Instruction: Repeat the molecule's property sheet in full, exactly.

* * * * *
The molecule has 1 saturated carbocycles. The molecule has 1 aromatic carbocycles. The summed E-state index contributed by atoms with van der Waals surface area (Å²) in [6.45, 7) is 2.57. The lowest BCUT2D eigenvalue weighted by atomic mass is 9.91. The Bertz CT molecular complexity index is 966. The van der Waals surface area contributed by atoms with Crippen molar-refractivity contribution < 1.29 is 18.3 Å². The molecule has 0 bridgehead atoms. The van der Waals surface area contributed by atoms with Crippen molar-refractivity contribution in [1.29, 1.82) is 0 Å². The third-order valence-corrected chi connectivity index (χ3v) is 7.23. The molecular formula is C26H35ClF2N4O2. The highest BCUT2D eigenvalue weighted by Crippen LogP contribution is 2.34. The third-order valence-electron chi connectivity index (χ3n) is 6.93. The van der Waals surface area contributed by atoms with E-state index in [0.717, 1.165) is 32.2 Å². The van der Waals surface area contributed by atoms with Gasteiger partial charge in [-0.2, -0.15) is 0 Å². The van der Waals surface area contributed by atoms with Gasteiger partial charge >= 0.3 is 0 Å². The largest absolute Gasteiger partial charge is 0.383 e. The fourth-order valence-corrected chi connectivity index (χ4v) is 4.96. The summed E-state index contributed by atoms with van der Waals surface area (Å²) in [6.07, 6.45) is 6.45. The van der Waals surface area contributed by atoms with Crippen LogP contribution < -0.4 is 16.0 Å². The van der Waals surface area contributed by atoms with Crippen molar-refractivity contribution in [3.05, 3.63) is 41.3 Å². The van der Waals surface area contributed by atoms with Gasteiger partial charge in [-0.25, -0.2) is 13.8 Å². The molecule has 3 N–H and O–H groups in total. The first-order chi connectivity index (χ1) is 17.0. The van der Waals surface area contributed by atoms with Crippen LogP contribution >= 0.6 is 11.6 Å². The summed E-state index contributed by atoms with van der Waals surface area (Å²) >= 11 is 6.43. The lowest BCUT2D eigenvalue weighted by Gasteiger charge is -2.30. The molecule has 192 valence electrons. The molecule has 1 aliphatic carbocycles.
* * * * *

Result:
The molecule has 1 saturated carbocycles. The molecule has 1 aromatic carbocycles. The summed E-state index contributed by atoms with van der Waals surface area (Å²) in [6.45, 7) is 2.57. The lowest BCUT2D eigenvalue weighted by atomic mass is 9.91. The Bertz CT molecular complexity index is 966. The van der Waals surface area contributed by atoms with Crippen molar-refractivity contribution < 1.29 is 18.3 Å². The molecule has 0 bridgehead atoms. The van der Waals surface area contributed by atoms with Crippen molar-refractivity contribution in [1.29, 1.82) is 0 Å². The third-order valence-corrected chi connectivity index (χ3v) is 7.23. The molecular formula is C26H35ClF2N4O2. The highest BCUT2D eigenvalue weighted by Crippen LogP contribution is 2.34. The third-order valence-electron chi connectivity index (χ3n) is 6.93. The van der Waals surface area contributed by atoms with E-state index in [0.717, 1.165) is 32.2 Å². The van der Waals surface area contributed by atoms with Gasteiger partial charge in [-0.2, -0.15) is 0 Å². The van der Waals surface area contributed by atoms with Gasteiger partial charge >= 0.3 is 0 Å². The largest absolute Gasteiger partial charge is 0.383 e. The fourth-order valence-corrected chi connectivity index (χ4v) is 4.96. The summed E-state index contributed by atoms with van der Waals surface area (Å²) in [6.07, 6.45) is 6.45. The van der Waals surface area contributed by atoms with Crippen LogP contribution < -0.4 is 16.0 Å². The van der Waals surface area contributed by atoms with Crippen molar-refractivity contribution in [3.05, 3.63) is 41.3 Å². The van der Waals surface area contributed by atoms with Gasteiger partial charge in [-0.25, -0.2) is 13.8 Å². The molecule has 3 N–H and O–H groups in total. The first-order chi connectivity index (χ1) is 17.0. The van der Waals surface area contributed by atoms with Crippen LogP contribution >= 0.6 is 11.6 Å². The summed E-state index contributed by atoms with van der Waals surface area (Å²) >= 11 is 6.43. The lowest BCUT2D eigenvalue weighted by Gasteiger charge is -2.30. The molecule has 192 valence electrons. The molecule has 1 aliphatic carbocycles.